Last month, we posted a blog about how many Americans are spending more than $50,000 or even $100,000 a year on medications—more people than ever before. The information included insured Americans and found that insurance covered an average of 97% of prescription costs for those spending at least $50,000. At NeedyMeds, there are many assistance programs for those who are in need. However, even with new laws and regulations there are those stuck in between.
There are patients in America that make too much money to qualify for assistance but still not enough to pay all their medical bills. Patient Assistance Programs (PAPs) and non-profit organizations often have limits to how much income a person or family makes in a year to be eligible for their services. Good jobs and good insurance can still leave patients paying huge amounts for prescribed medications.
Some medications for serious or chronic diseases such as lupus can cost $2500 per dose. Even with insurance that pays 80% of the drug price there is a $450 out-of-pocket payment, which does not include monthly insurance premiums or other medical costs. One hepatitis C drug costs $84,000 for a 12-week course. While some patients end up taking on massive amounts of debt, others opt out of taking their medication at the risk of more serious health problems in the future.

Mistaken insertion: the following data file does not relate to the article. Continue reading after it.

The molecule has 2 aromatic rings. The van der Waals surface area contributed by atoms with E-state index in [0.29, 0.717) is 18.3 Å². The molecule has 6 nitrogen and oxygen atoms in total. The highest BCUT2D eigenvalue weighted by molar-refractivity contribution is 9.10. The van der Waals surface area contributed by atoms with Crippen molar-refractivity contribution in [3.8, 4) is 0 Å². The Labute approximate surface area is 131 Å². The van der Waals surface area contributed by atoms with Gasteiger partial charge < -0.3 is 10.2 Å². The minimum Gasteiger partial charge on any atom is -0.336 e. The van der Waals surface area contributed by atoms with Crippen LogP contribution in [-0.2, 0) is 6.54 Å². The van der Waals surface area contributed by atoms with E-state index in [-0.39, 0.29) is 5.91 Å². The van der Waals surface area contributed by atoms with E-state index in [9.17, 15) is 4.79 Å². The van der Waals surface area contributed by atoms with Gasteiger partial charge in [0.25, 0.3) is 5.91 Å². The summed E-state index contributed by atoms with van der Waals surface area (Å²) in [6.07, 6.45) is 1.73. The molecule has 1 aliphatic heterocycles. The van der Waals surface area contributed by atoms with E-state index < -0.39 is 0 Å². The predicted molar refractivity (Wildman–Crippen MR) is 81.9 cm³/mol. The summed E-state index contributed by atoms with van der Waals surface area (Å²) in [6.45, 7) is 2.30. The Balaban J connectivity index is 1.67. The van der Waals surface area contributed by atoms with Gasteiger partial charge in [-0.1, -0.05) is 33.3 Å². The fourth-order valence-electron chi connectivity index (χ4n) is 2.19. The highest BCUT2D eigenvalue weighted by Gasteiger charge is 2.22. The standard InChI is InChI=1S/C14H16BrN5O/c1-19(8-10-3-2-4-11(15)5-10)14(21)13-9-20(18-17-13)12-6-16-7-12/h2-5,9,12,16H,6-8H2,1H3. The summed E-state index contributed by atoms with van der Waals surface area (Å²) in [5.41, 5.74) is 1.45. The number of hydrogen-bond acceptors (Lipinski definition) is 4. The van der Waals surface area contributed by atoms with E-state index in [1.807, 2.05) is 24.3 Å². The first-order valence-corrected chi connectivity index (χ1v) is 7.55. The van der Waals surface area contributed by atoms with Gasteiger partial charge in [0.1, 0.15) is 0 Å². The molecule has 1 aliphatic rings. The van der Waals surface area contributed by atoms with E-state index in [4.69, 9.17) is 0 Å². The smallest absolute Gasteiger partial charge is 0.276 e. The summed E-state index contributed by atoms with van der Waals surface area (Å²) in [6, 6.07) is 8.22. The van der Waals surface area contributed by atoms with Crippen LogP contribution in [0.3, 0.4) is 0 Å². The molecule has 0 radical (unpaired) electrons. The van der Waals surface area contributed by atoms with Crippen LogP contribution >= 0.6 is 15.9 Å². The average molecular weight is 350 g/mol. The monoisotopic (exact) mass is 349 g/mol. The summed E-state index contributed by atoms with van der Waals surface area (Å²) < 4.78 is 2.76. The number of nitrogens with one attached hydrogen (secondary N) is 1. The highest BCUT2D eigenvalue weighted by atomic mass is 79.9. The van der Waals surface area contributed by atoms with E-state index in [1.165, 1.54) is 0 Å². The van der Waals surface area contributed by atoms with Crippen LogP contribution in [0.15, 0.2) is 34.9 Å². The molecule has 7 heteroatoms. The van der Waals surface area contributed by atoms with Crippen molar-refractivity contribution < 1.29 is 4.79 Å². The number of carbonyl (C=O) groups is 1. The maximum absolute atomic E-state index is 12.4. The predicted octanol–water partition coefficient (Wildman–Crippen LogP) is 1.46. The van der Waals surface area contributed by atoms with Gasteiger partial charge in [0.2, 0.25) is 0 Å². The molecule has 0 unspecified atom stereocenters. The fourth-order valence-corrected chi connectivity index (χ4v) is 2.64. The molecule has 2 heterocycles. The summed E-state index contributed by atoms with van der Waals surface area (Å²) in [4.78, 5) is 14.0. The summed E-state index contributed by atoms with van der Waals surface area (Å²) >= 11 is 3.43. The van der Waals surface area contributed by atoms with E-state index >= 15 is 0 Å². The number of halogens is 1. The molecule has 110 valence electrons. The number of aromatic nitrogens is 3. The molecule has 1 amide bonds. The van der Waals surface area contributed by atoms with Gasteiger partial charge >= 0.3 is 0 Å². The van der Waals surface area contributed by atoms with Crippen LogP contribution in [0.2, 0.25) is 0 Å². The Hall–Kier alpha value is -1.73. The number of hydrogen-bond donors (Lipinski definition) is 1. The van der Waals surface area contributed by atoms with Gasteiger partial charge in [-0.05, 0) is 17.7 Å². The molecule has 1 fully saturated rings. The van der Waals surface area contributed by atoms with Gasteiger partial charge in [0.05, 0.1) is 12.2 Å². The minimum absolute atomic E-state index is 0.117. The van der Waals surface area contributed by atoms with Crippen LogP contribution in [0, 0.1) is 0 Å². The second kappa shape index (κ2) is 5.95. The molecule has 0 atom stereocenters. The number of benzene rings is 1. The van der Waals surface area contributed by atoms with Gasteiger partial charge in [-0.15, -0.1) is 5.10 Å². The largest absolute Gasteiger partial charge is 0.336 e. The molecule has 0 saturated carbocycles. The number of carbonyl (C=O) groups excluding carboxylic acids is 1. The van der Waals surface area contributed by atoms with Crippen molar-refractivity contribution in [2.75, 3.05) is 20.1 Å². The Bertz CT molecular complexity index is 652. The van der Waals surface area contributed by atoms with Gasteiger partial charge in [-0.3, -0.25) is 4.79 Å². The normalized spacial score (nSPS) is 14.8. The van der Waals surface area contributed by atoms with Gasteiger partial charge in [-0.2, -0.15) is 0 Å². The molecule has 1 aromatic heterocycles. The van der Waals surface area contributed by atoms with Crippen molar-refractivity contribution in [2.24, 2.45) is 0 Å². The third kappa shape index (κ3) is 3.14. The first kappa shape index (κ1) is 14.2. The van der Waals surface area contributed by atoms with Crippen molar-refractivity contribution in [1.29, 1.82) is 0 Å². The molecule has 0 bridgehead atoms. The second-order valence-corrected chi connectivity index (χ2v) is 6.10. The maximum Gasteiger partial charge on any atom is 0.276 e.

According to Truveris, a drug pricing research firm, the price of prescription drugs rose 10.9% in 2014 compared to 2013. Pharmaceutical companies often blame insurance companies who in turn blame the pharmaceutical industry; experts see both sides to blame, with government regulations exacerbating an already losing situation.
Despite recent Supreme Court rulings upholding Affordable Care Act (ACA) subsidies and that patients with pre-existing conditions can continue to get insurance, medication costs are becoming a top concern for many Americans. According to one poll, 76% of Americans agree that making high-cost drugs for chronic conditions affordable should be a top priority of the president and Congress.
While the uninsured rate in America continues to steadily fall, the amount of money being spent on medical care is increasing dramatically. There are resources available at Needymeds.org for those that meet unique eligibility criteria for each program listed as well as access to drug discount cards and coupons for uninsured or underinsured patients. For those simply trying to make ends meet between being employed, insured, and unable to afford medical care there are options such as crowdfunding, an example being NeedyMeds’ platform HEALfundr. There are new regulations expected from the Department of Health on discrimination in the ACA in the coming months, which could impact some of these new concerns. Call our toll-free helpline (800-503-6897) if you are looking for any information.